Spanish unemployment hits 25 percent in June
Spain’s jobless rate neared 25 percent in June, officials said Friday, darkening the recession outlook despite relief on financial markets at a vow of support by the European Central Bank.
The unemployment rate rose in the second quarter to 24.63 percent and a huge 53 percent among the young, despite the start of the tourist season, figures from the national statistic office showed.
The increase in the overall jobless numbers was smaller than in the first quarter, with the number of eligible people out of work rising to nearly 5.7 million people.
Between April and June, 53,500 people lost their jobs, compared with 365,900 in the first quarter, the national statistics office said.
The unemployment rate rose from 24.4 percent recorded in the first quarter — already the highest in the industrial world — as Spain entered its third straight quarter of economic contraction.
Economic growth figures for the second quarter are expected on Monday. The Bank of Spain last week estimated a contraction of 0.4 percent, after a 0.3 percent decrease in January to March.
Spain’s economy is reeling in the aftermath of a decade long real estate boom that crashed with the debt crisis, bringing the Spanish financial sector to the brink of insolvency.
Under pressure from European authorities who have accepted to bailout Spanish banks, Spain’s conservative government has approved tens of billions of euros’ worth of spending cuts, tax hikes and other measures.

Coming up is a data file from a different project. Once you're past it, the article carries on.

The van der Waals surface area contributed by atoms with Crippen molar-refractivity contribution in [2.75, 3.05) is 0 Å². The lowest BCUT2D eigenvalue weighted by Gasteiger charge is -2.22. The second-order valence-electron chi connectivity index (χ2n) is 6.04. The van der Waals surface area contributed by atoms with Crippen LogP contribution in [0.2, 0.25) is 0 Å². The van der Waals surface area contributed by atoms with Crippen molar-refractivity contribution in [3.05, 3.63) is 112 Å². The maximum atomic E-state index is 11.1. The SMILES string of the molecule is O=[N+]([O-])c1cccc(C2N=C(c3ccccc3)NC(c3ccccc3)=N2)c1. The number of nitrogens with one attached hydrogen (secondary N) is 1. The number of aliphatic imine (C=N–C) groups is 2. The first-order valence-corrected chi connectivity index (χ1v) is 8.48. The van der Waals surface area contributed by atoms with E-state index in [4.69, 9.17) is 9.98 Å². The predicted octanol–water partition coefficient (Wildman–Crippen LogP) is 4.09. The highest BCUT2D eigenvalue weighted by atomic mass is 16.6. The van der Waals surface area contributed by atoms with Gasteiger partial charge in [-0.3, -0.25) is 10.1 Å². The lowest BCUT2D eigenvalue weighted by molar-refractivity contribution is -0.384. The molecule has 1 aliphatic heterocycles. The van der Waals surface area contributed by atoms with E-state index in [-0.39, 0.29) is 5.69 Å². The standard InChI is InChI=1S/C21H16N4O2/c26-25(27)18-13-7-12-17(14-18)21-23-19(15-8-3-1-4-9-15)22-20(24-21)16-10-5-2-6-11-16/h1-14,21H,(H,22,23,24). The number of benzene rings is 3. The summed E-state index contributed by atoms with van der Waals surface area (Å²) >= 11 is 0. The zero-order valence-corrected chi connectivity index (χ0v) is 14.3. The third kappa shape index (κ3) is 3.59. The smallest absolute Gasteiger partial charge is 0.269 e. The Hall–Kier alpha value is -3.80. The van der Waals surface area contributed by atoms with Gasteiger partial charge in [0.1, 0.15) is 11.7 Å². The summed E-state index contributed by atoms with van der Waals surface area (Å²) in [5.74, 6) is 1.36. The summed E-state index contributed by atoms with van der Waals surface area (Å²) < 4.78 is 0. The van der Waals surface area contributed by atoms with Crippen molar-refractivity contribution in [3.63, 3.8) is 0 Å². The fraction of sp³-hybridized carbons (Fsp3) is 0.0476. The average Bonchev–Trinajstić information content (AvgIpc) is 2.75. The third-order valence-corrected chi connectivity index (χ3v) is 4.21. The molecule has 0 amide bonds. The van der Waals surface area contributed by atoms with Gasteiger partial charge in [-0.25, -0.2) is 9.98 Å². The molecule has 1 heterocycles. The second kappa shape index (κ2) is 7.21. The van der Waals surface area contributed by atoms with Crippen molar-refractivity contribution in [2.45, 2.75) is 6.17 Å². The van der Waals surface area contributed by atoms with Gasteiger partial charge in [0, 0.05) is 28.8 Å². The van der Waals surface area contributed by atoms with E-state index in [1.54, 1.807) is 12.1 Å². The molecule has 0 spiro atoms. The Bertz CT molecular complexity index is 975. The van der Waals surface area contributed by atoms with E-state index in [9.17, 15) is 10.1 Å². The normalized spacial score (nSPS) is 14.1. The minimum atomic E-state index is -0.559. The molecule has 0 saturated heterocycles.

The latest set of measures announced by Prime Minister Mariano Rajoy on July 11 aimed to save 65 billion euros ($80 billion) over three years.
Rajoy says the steps will help cut the public deficit in line with targets agreed with the European Union and strengthen the economy in the long term.
Critics say the measures will make the poor suffer unfairly from moves such as a public sector bonus cut and a rise in sales tax that together will hit consumption.
“All the spending cut policies they are taking are restrictive and run counter to growth,” said Alberto Roldan, an analyst at Spanish brokerage Inverseguros.
“Raising the fiscal pressure in a country with 25 percent unemployment is absolutely regressive.”
Hundreds of thousands of Spaniards have marched noisily in the street over recent weeks in protest at the measures.
The Spanish region hardest hit by rising unemployment was Catalonia in the northeast with a rate of 33.92 percent, Friday’s figures showed. The lowest rate was 14.56 percent in the affluent Basque Country.
The Spanish government’s latest unemployment forecast is for a rate of 24.6 percent at the end of 2012. This is a separate figure from that of the statistics office, an autonomous state body.
The government forecast unemployment will ease to 24.3 percent in 2013 and 23.3 percent in 2014.
Spain’s sovereign interest rates had risen to dangerous levels but eased back Thursday after European Central Bank chief Mario Draghi vowed “to do whatever it takes to preserve the euro.”
The Madrid stock market was up fractionally by 0.15 percent in early afternoon trading Friday, after surging six percent Thursday on Draghi’s comments.